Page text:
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News (Alberta): New campaign shares the story of Viola Desmond for Black History Month

The Virgin Trial – Alberta Theatre Projects
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News (Alberta): New campaign shares the story of Viola Desmond for Black History Month

 

Save a Seat for Viola

At a time when disheartening levels of racism have been increasing globally, Black History Month recognizes a history of systemic injustice and celebrates the community responses and honours current and past activists.
 
Alberta Media Arts Alliance Society (AMAAS) is acknowledging Black History Month with a Viola Desmond recognition campaign at participating Alberta cinemas. The Globe Cinema (Calgary), Central Public Library (Calgary) and Metro Cinema (Edmonton) will “Save a Seat for Viola” as part of the campaign. A selected seat in each theatre will be claimed by a sign with a likeness of Ms. Desmond, describing her story to cinema-goers. Each cinema will also have additional promotional materials for the public throughout the month of February.
 
In 1946, Viola Desmond challenged racial discrimination when she refused to leave the segregated Whites-only section of the Roseland Theatre in New Glasgow, Nova Scotia. Viola was arrested, jailed overnight and convicted without legal representation for an obscure tax offence as a result. Desmond’s courageous refusal to accept an act of racial discrimination provided inspiration to later generations of Black persons in Nova Scotia and in the rest of Canada.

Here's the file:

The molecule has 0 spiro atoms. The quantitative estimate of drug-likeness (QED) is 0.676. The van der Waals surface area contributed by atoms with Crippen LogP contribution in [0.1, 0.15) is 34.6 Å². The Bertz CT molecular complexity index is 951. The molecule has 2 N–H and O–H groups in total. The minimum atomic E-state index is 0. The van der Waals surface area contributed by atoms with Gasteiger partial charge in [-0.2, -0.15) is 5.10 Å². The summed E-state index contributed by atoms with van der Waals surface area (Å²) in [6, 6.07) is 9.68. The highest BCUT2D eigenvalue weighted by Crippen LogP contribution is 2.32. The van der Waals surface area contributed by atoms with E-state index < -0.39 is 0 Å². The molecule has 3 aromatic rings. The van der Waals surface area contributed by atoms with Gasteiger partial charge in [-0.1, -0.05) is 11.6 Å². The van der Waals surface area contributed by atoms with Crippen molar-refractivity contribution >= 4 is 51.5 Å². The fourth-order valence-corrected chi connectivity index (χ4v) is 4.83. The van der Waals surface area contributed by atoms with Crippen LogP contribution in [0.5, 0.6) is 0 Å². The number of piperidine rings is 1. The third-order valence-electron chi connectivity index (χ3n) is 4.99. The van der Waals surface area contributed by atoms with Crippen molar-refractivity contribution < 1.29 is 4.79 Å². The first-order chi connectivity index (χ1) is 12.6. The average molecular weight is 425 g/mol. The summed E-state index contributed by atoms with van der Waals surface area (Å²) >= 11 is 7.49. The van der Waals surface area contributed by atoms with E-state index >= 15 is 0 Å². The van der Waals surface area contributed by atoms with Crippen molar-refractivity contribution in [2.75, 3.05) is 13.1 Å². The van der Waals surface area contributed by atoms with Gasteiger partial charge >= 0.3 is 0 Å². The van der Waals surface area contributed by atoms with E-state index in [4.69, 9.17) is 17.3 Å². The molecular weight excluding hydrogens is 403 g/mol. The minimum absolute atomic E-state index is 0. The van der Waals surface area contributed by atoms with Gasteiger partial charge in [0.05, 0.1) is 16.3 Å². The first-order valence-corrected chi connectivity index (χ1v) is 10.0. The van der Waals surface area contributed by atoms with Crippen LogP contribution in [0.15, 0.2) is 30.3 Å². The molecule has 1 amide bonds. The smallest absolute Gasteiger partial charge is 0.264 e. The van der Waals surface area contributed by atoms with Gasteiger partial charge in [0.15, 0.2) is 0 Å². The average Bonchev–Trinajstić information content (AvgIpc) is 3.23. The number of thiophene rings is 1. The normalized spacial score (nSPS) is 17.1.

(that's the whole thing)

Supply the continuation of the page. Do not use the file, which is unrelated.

Viola Desmond’s story has been amplified with her recent placement on the Canadian $10 bill, but hers is not the only historical example of early black activism in Canada.
 
Melanee Murray-Hunt, a local actor and social justice activist, played the role of Carrie Best in Historica Canada’s Heritage Minute.
 
“Behind every great black female activist is another great black female activist. The woman behind Viola Desmond, the woman who was the first to sue for the right to sit at the illegally segregated movie theatre in Nova Scotia, was Carrie Best,” said Ms. Murray-Hunt. “She launched one of the first black newspapers and was the first person to bring public attention to Desmond’s case against the theatre. Their solidarity and struggle for the rights of Black Canadians – indeed all Canadians everywhere – is a lesson in how sisterhood, unity and focused action did and does make a difference.”
 
An early civil rights case in Calgary was recently unearthed with the story of Charles Daniels, who was refused a seat in the ‘white only’ section of the Grand Theatre in Calgary in February 3, 1914, and sued for damages, and won.
 
“We hope that this campaign, and the telling of the story of Viola Desmond, continues to inspire Canadians to fight for justice and equality, and to recognize that small acts of defiance can have great impact on systemic issues,” said Sharon Stevens, Executive Director of AMAAS.
 
 
 

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